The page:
Next up, in a short strong (and humane) enough to compete alongside the feature nominees, “Heaven Is a Traffic Jam on the 405” introduces audiences to a woman they won’t soon forget, L.A. artist Mindy Alper, who candidly describes the mental health issues and various family traumas that set her apart from the strangers who cause her so much anxiety. Alper has difficulty speaking, but expresses herself in an extraordinary way (a box of words earns a laugh, as does her unique way of describing time). Instead of avoiding humor, director Frank Stiefel uses it to offset the melancholy side of Alper’s experience, while intercutting perfectly chosen examples of her artwork — dazzling pen-and-ink sketches that serve as wildly imaginative, often surrealistic metaphors for her most traumatic feelings — with old photos and revealing interviews. The mesmerizing result makes the case for the healing power of art, if only the rest of us had a fraction of Alper’s talent.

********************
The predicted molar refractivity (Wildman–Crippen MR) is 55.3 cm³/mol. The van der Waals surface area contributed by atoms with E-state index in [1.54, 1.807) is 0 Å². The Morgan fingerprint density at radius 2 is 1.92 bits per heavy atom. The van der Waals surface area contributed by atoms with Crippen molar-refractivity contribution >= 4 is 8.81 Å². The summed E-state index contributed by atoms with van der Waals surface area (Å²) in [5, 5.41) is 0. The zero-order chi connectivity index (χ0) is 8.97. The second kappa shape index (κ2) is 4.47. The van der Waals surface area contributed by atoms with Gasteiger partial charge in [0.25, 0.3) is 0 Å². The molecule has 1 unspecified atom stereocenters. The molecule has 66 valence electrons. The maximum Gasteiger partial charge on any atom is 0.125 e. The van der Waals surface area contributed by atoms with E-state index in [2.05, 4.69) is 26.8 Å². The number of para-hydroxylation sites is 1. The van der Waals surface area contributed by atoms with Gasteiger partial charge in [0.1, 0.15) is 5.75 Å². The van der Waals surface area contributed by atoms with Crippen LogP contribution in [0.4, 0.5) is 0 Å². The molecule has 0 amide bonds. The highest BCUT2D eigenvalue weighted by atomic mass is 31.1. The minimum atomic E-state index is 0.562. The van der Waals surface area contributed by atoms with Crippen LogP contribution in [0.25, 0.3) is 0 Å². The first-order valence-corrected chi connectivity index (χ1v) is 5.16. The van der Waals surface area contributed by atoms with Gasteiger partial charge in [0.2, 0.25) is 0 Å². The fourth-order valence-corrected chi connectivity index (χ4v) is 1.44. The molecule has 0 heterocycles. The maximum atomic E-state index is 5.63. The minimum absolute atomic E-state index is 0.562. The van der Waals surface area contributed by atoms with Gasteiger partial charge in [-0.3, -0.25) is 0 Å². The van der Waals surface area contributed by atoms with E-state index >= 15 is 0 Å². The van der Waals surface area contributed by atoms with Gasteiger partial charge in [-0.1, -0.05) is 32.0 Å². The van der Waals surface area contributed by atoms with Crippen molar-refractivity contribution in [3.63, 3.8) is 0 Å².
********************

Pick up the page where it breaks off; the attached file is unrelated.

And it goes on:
Though its title leaves something to be desired, Elaine McMillion Shelton’s “Heroin(e)” — which audiences can find on Netflix — focuses on three women on the front lines of the American opioid epidemic: deputy fire chief Jan Rader, drug court judge Patricia Keller, and the admirably nonjudgmental Necia Freeman (who hands out free meals with complimentary Bible verses via Brown Bag Ministries). By accompanying Rader and Freeman on their rounds, the film adopts a familiar format — pioneered by “Cops” and HBO’s “Hookers at the Point” — to show how addiction is destroying lives in Huntington, West Virginia, one of the worst-hit cities in what is clearly a nationwide epidemic. The inaugural project from the Center for Investigative Reporting’s Glassbreaker Films initiative, designed to support women filmmakers telling stories about remarkable women, “Heroin(e)” engages with one of the country’s biggest problems by focusing our attention on real-world solutions, serving up three remarkable role models in the process.